When private detective Dana Cutler is hired by an attorney with powerful political connections, the assignment seems simple enough: follow a pretty college student named Charlotte Walsh and report on where she goes and whom she sees. But then the unexpected happens. One night, Cutler follows Walsh to a secret meeting with Christopher Farrington, the president of the United States. The following morning, Walsh's dead body shows up and Cutler has to run for her life.
In Oregon, Brad Miller, a junior associate in a huge law firm is working on the appeal of a convicted serial killer. Clarence Little, now on death row, claims he was framed for the murder of a teenager who, at the time of her death, worked for the then governor, Christopher Farrington. Suddenly, a small-time private eye and a fledgling lawyer find themselves in possession of evidence that suggests that someone in the White House is a murderer. Their only problem? Staying alive long enough to prove it.
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"[An] over-the-top political thriller" - Publishers Weekly.
The information about Executive Privilege shown above was first featured in "The BookBrowse Review" - BookBrowse's online-magazine that keeps our members abreast of notable and high-profile books publishing in the coming weeks. In most cases, the reviews are necessarily limited to those that were available to us ahead of publication. If you are the publisher or author of this book and feel that the reviews shown do not properly reflect the range of media opinion now available, please send us a message with the mainstream media reviews that you would like to see added.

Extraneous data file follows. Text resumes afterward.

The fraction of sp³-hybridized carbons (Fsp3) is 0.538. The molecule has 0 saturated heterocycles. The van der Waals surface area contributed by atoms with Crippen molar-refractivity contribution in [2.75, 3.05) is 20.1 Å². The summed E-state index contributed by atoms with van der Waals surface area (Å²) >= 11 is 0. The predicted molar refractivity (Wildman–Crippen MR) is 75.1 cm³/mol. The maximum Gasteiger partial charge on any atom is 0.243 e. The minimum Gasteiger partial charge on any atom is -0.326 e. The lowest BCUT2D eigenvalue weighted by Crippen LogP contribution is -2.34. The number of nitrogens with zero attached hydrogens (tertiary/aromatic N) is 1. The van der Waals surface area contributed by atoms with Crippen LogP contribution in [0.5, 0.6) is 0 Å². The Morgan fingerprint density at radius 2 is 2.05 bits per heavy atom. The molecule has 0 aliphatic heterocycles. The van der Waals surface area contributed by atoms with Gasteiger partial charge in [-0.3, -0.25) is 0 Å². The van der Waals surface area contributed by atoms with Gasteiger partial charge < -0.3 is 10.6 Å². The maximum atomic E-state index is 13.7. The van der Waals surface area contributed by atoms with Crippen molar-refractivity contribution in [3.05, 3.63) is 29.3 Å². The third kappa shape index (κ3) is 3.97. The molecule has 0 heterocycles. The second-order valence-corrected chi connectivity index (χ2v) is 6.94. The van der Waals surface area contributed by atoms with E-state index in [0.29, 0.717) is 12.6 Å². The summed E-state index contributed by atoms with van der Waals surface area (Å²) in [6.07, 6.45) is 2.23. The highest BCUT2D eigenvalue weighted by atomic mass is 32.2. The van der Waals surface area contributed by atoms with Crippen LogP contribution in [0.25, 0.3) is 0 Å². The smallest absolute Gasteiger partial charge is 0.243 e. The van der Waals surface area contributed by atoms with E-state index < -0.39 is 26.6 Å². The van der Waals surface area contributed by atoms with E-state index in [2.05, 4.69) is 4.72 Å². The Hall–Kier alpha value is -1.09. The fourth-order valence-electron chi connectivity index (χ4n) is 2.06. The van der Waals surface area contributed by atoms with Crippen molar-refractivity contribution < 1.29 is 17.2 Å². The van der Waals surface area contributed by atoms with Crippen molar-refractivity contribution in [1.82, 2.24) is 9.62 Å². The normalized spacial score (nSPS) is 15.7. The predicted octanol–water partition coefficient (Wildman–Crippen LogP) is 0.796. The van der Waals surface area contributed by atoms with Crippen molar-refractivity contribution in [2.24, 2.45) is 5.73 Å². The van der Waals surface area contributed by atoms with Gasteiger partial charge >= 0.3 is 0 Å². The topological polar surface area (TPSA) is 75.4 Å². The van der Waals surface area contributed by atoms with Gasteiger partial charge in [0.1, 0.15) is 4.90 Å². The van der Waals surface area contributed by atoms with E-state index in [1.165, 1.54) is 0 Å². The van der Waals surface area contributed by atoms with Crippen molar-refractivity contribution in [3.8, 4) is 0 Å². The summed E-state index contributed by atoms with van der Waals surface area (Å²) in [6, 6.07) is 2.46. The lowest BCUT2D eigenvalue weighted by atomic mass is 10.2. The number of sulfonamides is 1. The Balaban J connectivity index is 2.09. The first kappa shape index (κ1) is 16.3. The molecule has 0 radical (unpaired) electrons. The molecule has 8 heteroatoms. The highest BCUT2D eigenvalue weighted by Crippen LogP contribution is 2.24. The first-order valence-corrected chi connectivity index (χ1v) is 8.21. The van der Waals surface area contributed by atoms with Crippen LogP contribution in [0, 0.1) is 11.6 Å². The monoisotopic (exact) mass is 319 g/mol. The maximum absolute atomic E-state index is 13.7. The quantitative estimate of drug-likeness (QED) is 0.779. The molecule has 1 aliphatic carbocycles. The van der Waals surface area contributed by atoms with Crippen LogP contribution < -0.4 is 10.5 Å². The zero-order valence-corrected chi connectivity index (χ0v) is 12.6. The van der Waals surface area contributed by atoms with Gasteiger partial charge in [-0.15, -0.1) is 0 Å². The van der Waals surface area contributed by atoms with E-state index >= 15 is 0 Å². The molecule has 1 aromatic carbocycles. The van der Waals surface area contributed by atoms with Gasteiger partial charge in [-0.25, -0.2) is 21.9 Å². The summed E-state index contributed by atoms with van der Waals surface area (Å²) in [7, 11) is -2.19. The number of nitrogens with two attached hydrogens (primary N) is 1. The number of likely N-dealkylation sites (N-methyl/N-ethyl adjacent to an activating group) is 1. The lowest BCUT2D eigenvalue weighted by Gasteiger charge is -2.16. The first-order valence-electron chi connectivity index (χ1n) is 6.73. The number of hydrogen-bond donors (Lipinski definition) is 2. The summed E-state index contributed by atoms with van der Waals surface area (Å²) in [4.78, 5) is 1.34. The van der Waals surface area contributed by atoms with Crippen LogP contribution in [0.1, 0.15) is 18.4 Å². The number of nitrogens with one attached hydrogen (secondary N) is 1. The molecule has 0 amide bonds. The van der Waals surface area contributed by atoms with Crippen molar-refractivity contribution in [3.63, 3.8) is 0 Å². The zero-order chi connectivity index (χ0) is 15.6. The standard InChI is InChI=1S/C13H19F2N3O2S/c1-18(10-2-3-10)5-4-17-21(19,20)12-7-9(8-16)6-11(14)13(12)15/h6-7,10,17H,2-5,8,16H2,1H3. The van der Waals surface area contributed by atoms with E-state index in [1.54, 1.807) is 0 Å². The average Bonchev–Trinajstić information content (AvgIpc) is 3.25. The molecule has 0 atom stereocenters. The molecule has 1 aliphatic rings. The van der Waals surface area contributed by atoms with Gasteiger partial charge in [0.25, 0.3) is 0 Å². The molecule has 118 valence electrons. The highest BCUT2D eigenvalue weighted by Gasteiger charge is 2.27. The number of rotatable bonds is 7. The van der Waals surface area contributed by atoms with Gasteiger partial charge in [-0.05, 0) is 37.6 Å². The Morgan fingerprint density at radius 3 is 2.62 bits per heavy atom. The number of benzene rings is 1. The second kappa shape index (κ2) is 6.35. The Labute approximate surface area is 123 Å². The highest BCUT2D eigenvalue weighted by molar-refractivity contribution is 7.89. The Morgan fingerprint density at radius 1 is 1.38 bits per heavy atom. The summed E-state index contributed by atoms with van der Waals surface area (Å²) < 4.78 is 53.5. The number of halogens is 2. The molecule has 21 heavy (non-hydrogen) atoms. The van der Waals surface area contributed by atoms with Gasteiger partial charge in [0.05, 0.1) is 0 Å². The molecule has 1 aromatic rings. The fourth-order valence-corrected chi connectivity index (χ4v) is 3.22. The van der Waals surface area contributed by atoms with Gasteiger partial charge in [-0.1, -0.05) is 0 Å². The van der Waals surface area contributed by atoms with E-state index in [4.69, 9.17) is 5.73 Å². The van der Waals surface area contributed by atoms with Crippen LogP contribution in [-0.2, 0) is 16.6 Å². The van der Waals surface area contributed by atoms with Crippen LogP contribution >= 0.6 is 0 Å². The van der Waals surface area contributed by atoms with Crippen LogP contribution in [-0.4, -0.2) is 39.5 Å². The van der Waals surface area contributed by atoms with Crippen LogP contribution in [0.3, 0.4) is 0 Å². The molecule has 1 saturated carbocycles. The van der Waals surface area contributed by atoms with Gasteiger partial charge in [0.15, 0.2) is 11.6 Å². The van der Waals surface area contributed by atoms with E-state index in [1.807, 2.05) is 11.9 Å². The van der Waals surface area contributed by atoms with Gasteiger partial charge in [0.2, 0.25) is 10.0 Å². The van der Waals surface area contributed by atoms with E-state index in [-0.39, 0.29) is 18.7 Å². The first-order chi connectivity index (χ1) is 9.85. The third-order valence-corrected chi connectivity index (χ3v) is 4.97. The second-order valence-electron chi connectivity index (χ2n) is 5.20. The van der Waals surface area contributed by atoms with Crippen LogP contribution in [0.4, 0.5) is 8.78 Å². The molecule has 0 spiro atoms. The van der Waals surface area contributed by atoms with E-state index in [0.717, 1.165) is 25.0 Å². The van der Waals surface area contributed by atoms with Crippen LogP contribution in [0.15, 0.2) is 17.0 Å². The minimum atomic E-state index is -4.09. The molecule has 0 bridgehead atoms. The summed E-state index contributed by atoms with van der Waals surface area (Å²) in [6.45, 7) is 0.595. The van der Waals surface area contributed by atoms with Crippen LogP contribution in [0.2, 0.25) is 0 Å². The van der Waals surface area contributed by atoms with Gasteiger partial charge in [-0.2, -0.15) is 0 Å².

Phillip Margolin grew up in New York City and Levittown, New York. In 1965, he graduated from The American University in Washington, D.C. with a Bachelor's Degree in Government. From 1965 to 1967, he was a Peace Corps volunteer in Liberia, West Africa. In 1970, he graduated from New York University School of Law. During his last two years in law school he went at night and worked his way through by teaching junior high school in the South Bronx in New York City. His first job after law school was a clerkship with Herbert M. Schwab, the Chief Judge of the Oregon Court of Appeals. From 1972 until 1996, Margolin was in private practice in Portland, Oregon, specializing in criminal defense at the trial and appellate levels. As an appellate attorney he has appeared before the ...
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